Reviews the development of competency-based education, outlines current challenges and emerging models of competency-based education in higher education systems.
“Competency-based postsecondary degree programs—programs that focus sharply on what students know and can do—are on the rise. These programs do not assume that successful completion of a series of courses results in the achievement of learning outcomes; rather, they confirm student learning through individual assessment” (p.4). “This paper defines unifying concepts shared by different competency-based education programs, describes current competency-based models using the direct assessment approach, and examines the national policy context that could determine the extent to which these programs are able to go to scale. The author argues that competency-based education provides an opportunity to rethink what a college degree means for student learning while addressing concerns regarding higher education’s quality and cost” (p.3).
(Abstractor: Author)

Major Findings & Recommendations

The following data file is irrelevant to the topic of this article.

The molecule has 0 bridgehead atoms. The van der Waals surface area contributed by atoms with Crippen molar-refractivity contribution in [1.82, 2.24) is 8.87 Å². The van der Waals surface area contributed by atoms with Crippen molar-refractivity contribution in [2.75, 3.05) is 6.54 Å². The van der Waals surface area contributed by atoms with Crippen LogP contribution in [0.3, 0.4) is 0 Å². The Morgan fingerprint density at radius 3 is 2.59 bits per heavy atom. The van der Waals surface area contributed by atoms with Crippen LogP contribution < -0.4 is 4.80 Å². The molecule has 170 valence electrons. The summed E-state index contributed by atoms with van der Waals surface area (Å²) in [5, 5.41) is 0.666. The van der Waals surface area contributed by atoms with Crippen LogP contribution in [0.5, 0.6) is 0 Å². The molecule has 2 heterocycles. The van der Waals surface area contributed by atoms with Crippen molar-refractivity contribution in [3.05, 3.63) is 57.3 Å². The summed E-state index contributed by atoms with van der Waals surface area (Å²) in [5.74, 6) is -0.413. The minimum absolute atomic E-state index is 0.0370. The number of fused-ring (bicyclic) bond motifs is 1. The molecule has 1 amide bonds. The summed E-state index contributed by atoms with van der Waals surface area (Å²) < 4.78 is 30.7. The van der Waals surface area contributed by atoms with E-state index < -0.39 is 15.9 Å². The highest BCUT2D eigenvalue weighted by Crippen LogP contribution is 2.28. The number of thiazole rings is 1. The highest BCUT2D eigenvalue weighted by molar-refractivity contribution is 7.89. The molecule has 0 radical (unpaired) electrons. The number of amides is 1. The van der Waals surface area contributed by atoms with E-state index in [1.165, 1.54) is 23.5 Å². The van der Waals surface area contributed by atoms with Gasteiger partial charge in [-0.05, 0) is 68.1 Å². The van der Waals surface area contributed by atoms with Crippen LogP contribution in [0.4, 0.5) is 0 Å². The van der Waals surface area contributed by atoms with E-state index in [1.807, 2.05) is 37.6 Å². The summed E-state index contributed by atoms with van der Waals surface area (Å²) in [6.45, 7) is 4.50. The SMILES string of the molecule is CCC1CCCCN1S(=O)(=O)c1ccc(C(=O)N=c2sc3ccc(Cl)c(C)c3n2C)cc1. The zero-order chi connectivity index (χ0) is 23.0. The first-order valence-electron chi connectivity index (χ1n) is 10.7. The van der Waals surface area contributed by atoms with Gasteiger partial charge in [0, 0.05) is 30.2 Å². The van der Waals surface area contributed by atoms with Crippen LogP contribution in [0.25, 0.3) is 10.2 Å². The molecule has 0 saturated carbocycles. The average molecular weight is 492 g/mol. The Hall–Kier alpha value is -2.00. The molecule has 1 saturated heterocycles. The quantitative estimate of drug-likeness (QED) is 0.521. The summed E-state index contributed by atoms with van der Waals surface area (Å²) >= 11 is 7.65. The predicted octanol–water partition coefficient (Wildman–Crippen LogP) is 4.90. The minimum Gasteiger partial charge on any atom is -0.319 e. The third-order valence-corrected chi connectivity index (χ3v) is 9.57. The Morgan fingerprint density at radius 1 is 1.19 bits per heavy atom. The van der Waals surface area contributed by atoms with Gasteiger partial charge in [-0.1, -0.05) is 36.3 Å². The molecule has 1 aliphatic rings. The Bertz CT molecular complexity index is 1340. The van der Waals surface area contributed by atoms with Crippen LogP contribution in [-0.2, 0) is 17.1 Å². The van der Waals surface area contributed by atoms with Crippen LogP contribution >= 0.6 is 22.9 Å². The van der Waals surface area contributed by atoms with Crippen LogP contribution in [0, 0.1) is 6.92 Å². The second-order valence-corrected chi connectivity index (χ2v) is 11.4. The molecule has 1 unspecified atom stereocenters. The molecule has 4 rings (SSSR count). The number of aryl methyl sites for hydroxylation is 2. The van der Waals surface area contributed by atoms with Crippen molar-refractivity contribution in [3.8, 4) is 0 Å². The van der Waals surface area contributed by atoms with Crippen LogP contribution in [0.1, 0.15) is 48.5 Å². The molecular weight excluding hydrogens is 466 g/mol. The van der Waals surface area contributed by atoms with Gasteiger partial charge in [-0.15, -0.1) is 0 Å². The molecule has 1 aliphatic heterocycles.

The number of competency-based postsecondary degree programs is increasing, largely prompted by concerns about higher education’s quality and cost. “The emerging models of direct assessment programs benefit greatly from and are made possible by technology advances that support online learning, adaptive and self-paced learning options, open educational resources, advising and coaching at a distance, and web-based student services and learning management tools” (p.16). “Although the CBE [competency-based education] concept has existed at some institutions for more than 40 years and the direct assessment approach has been operating for more than a decade, CBE degree programs are still considered new within higher education” (p.16). “CBE programs are meeting a clear need that may be uniquely of our time—with technology making so many learning opportunities accessible at low cost and with students, more mobile than ever, taking courses from multiple institutions, learning through multiple avenues, and deserving to have that learning count toward a postsecondary degree or other credential” (p.16). “The concepts that define CBE programs—that students must be able to apply their knowledge and skills in real world settings, that validating student mastery of competencies through assessment helps ensure degree quality, and that what students know and can do are more important than how they learned it—are not a threat to higher education as we know it. On the contrary…these concepts can serve as guideposts in navigating the way to broader acceptance of competency-based programs in higher education” (p.17). (Abstractor: Author and Website Staff)